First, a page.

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Working remotely: Good or bad?

Posted on March 1st, 2013 Read time: 1 minutes

This week, Yahoo made a bold move by mandating remote employees return to the office. The company's announcement sheds light on a question many companies are facing: Does allowing employees to work from home increase productivity or stifle innovation?

There are several arguments for both sides of the debate. Allowing employees the flexibility to telecommute allows them to adapt their work schedule more effectively, ultimately increasing engagement and output. Meanwhile, screen-to-screen communication has its limits. Collaboration is often much stronger if people are interacting side-by-side.

As employers and HR administration professionals review the pros and cons of each side, they should consider how much value employees place on the ability to work remotely.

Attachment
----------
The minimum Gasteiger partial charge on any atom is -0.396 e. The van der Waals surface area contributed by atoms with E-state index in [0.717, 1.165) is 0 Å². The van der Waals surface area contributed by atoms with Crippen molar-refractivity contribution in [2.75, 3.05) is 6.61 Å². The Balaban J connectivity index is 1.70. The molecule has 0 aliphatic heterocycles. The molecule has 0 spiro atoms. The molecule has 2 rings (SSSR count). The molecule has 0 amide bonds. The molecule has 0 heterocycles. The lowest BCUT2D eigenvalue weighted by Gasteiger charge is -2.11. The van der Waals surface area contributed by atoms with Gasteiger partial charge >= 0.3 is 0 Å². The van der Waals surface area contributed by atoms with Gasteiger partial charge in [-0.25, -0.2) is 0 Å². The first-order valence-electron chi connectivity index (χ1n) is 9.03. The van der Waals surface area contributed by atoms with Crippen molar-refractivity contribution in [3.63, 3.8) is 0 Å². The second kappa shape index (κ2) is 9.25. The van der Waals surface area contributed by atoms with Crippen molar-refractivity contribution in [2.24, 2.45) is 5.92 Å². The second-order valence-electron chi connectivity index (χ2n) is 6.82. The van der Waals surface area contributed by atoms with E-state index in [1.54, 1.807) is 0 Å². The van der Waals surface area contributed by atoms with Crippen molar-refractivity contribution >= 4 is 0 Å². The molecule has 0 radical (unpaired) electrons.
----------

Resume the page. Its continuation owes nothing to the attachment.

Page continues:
According to a recent survey by Robert Half Technology, an information technology solutions provider, three-quarters of IT professionals said the possibility to telecommute was at least somewhat important when considering a new job. Of the 23 percent that ranked it as very important, many said working from home boosted their productivity because they were exposed to fewer interruptions.

Meanwhile, in a separate study from the Chartered Management Institute, 75 percent of surveyed employees said they're most productive when they're able to control where and when they work.

In addition, in terms of job benefits, 11 percent deemed flexible work schedules more important than salary and holiday allowance.

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